As I mentioned, the remote can also communicate directly to any devices via its built in IR blaster. Not only that, if you try to control a device via the smartphone app that is setup to only use the remote’s IR blaster, the Harmony Hub will instruct it to send the IR signals. Assuming your remote is pointed at the device(s) in question, you can actually control those direct line of sight devices with your smartphone. Still, the best setup is for all devices to be using the IR blasters from the Harmony Hub since you can’t always guarantee that your Ultimate remote will be facing the equipment you are trying to control.

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Setup

Logitech has migrated their software setup to myharmony.com instead of the standalone software interface that’s been in place for years. I have never experienced issues in the past using the old software, but I did with the site. Things went fairly smoothly, but I did end up needing to talk to customer service since it kept failing to update my device. Probably the best new feature is the ability to import your older Harmony remote control so you won’t have to do much in the way of programming. However, some things didn’t transfer properly like my customized buttons and some of the power settings.

If you’re starting from scratch, it’s just a matter of adding your devices by model numbers and creating activities around them. There are over 250,000 devices in the ever growing database and you can add up to 15. Your activities will consist of what devices are used and what settings. For example, your Watch TV activity might turn on your TV to HDMI 1, turn on your cable box, and turn on your AV receiver and switch it to SAT/TV all with one button. It’s really slick. You can even program it to turn on, turn off, or dim you Philips Hue lights, if you own any.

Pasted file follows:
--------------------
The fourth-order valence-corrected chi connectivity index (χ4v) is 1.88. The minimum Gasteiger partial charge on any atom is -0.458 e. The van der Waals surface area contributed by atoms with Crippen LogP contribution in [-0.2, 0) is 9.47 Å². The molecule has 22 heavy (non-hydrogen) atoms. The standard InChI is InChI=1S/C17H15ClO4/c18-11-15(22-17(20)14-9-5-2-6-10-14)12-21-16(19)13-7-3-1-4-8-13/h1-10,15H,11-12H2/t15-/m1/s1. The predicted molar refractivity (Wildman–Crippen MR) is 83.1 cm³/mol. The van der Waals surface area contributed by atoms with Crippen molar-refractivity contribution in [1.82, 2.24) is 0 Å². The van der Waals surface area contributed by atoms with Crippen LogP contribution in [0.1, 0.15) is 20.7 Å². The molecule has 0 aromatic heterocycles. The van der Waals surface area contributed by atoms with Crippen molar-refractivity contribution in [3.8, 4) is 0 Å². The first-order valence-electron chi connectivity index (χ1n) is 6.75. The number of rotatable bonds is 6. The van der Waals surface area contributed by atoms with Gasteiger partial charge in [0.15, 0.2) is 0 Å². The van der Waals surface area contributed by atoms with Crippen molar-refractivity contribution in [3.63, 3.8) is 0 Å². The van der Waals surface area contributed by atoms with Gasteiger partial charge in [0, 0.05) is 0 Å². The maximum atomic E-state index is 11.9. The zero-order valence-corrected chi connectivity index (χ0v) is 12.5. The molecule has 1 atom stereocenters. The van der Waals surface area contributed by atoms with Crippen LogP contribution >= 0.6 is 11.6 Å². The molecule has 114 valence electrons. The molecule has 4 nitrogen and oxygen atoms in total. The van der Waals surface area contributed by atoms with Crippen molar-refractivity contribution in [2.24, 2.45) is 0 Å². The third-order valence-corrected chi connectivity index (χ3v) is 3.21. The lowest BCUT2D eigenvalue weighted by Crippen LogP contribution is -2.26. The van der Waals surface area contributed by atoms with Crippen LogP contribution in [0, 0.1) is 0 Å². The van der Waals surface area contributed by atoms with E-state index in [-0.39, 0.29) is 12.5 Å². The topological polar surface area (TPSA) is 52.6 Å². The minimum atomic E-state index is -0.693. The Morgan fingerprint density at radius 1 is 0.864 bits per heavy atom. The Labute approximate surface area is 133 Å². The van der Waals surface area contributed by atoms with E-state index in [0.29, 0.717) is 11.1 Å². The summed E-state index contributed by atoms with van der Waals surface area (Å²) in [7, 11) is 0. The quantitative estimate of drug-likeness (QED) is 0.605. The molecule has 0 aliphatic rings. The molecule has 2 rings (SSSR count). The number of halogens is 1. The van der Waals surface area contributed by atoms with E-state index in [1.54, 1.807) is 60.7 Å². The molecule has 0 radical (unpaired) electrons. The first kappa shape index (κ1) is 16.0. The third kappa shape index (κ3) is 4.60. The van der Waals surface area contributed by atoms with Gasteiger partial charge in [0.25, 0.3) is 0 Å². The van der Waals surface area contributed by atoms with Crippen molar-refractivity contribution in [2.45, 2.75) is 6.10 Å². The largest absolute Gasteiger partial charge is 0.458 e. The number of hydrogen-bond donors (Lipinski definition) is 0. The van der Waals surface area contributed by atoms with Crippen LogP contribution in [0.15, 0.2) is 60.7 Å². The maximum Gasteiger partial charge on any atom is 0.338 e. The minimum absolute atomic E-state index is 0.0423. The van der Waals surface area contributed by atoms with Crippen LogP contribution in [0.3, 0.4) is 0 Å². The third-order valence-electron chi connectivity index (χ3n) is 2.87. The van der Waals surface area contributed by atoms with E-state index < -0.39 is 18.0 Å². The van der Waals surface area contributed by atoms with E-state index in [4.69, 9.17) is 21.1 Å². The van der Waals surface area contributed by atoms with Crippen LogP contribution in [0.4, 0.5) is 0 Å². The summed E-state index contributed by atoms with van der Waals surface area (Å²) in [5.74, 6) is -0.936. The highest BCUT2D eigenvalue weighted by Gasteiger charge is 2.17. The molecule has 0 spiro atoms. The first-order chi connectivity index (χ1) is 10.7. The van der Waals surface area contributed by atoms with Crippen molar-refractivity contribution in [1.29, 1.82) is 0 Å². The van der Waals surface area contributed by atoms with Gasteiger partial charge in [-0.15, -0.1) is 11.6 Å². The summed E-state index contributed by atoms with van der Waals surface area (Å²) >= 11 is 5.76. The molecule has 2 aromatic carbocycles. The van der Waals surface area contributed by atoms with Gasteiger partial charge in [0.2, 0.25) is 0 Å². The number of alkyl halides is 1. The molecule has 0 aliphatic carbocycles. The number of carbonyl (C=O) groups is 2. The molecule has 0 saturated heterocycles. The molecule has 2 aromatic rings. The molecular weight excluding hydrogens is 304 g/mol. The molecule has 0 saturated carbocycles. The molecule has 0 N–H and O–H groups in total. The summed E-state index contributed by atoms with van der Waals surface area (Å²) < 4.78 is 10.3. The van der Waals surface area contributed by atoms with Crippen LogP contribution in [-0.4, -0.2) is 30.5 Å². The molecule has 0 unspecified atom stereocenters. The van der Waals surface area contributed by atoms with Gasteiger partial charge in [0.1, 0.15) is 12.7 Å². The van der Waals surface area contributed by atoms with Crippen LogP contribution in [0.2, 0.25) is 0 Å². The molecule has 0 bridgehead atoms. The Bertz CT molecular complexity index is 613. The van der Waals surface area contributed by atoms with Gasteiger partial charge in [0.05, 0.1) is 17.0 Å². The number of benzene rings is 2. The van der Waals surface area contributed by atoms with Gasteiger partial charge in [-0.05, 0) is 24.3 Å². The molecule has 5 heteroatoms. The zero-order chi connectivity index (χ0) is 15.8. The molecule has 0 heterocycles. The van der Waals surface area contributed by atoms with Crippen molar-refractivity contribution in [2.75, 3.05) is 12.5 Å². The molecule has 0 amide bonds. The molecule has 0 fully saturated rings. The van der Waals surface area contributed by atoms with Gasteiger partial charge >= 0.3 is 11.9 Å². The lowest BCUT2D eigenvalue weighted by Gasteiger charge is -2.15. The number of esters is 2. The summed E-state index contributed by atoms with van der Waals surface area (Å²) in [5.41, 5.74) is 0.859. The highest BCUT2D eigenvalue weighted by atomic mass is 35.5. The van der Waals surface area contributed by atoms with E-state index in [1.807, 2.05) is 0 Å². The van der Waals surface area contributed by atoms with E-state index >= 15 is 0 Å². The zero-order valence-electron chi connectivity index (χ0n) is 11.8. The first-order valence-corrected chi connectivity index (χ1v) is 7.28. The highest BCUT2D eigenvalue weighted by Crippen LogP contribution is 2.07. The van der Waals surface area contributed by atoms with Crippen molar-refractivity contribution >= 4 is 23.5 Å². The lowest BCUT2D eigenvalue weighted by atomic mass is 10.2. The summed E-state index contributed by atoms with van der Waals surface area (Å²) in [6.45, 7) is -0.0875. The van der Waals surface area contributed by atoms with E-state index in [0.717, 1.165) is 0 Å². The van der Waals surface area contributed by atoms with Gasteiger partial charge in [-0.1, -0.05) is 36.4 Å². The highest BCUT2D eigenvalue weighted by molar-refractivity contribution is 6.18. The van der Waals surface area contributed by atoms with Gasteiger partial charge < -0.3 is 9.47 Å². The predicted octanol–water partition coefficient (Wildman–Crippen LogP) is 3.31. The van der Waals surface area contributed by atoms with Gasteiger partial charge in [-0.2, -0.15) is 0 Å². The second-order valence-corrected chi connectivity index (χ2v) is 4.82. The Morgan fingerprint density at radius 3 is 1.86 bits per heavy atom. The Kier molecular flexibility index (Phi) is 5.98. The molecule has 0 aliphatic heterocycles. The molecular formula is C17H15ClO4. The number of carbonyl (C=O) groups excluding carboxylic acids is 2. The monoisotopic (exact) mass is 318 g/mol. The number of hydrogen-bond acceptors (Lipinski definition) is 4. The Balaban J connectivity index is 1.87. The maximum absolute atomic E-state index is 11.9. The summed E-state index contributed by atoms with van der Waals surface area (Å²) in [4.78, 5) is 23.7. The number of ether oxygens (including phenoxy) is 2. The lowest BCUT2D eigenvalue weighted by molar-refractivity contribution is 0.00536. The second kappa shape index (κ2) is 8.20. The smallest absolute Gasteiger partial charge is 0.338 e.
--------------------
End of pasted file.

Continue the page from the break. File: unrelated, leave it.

I still prefer the older software, but it’s just a matter of getting used to the new interface to realize the benefits. For starters, whenever you make changes to your setup, you don’t have to connect your remote to your computer, it’s all done via WiFi. You will still have to connect the remote to your computer for firmware updates, but this is a major improvement.

Harmony App

This is where things get interesting for those of you that have a smartphone and would like to utilize it for controlling their home theater. You can download the Harmony app and get all the same controls that you get on the Ultimate. When you first open the app, it will search for a Harmony Hub on your network and when it finds one, it will prompt you to connect to it and load all your devices, activities, settings, and favorites from your account. Many users have complained about connectivity. I haven’t had that issue all that much, but there is a known WiFi issue with many versions of Android. It is one of those issues in which many people wouldn’t even know they have a problem because the WiFi shows as connected in the notification area. You need to be connected WiFi in order to communicate with the Harmony Hub.

The app itself has a simple layout, but the default layouts will look nothing like the setup on the Ultimate. Thankfully, you can customize the layouts for all activities and devices to your heart’s content. However, there is no backup feature so if you need to change phones, your settings will be gone. An update is coming soon that will also allow you to make changes to activities and add devices that will also make changes to your Ultimate, but I should note that this capability already exists for owners of the Harmony Smart Control or those that only purchased the Harmony Hub separately. I know this can be confusing, but Harmony introduced two remote controls: the Ultimate, which this review is on, and they also introduced the more economical Harmony Smart Control. The main difference is that the Smart Control doesn’t have a display and features more hard buttons. Priced at $129, it still comes with the Harmony Hub and gives you all the same controls along with the Android app. In addition, you can also buy the Harmony Hub as a standalone unit for $99 to use with the smartphone app solely. In this case, your only remote would be your smartphone.